The caption on the back of this picture says this is 54th Avenue on the Douglas Park “L”, however, I’m not so sure. It looks as though this is a westbound train that has just crossed over at the end of the line, but it is signed as a local and not an A or B train. M.E. writes: “Your caption is 99.44% correct, this picture has to be a westbound Douglas Park L at 54th St. in Cicero, crossing over to enter the terminal. The 0.56% in error is that it could indeed have been an all-stop train; A & B service on all lines that had A & B service was not A & B service at all times of day. As I recall, south side A & B service ran til maybe 8:30 p.m., and never on Sunday. So I contend this picture was taken on a Sunday.” Kenneth Smith: “I saw this pic in your recent October Surprise post and immediately suspected that the correct location is the El Strip, north of Cermak Road, between Euclid and Wesley Avenues in Berwyn, Il. The Westbound train is approaching the end-of-line station at Oak Park Ave. Were the Westbound train really approaching 54th Avenue in Cicero, the Danly Machine Tool Company plant – not residences – would have been along the Northside of the El tracks. After a little sleuthing via Google maps found that the classic two-flats which appear on the Northside of the tracks are still there and intact. And the West facing building still features a straight roof line as shown in your photo.”
An eastbound Garfield Park train at the Marshfield station in the early 1950s. Construction is already underway for the Congress Expressway that caused the “L” to be replaced by an expressway median route.
A train of CTA 2800s at Van Buren and Paulina. This was the temporary route for part of the Garfield Park “L” from 1953 to 1958.
A train of CTA 6000s is westbound at Laramie Avenue on the Garfield Park line in the 1950s.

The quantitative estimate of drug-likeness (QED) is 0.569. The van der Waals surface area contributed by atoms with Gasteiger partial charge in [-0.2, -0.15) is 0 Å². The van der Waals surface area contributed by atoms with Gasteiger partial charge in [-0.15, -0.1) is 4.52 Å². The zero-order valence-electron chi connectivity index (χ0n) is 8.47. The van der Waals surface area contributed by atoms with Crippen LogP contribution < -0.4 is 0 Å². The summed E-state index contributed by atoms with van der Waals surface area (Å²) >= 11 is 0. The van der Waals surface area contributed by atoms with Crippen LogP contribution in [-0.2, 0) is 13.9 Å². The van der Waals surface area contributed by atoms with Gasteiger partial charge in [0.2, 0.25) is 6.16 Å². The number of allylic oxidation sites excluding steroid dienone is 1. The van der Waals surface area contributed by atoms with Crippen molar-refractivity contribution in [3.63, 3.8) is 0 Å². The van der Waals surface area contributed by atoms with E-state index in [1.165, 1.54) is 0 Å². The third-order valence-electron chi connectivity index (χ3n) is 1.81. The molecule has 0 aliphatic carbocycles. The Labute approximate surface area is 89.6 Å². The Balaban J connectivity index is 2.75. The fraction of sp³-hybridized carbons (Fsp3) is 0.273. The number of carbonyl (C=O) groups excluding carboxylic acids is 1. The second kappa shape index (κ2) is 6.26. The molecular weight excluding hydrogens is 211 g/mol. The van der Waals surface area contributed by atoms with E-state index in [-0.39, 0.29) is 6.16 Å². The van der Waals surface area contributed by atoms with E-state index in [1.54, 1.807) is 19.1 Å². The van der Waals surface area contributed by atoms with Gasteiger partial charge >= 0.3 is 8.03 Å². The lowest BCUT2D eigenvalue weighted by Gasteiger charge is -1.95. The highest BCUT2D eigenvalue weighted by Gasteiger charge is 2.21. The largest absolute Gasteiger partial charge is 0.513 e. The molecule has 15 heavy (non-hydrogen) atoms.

CTA 3131, a one-man car operating on Route 16 – Lake Street, stops in front of the Woods Theater, located at 54 W. Randolph Street. The film 12 O’Clock High dates the picture to 1949. The Woods closed in 1989.
CRT 1013 at Skokie Shops. Don’s Rail Photos: “1013 was built by Pullman in 1899 as NWERy 13. It was renumbered 1013 in 1913 and became CRT 1013 in 1923. It was retired on December 20, 1954.”
CRT 2704 at Skokie Shops.
CTA 3148 heads up a Lake Street train at Quincy and Wells.
CSL 6211 near the Eastside Theater, located at 10555 S. Ewing Avenue. It opened in 1922 and closed in 1951.
Bill Myers writes:
Here is (North Shore Line) 411 in Brooklyn on the South Brooklyn Railway in March 1963.
Thanks… could it really have been that soon after the abandonment? Or is a 1964 date more likely? (The second picture shows the same car being moved years later, 1970s at least.)
Miles Beitler writes:
Great photos as usual!
Regarding RBK792, it’s really hard to tell but could there be a 6000 in the distance? If so, it would date the photo to 1950 or later. As for North Shore trains running to the south side, as far as I know that practice ended in 1938 as you said. However, perhaps NSL ran occasional trains for special events such as the 1948-1949 Chicago Railroad Fair and the 1952 Republican and Democratic national conventions (which were both held at the International Amphitheatre).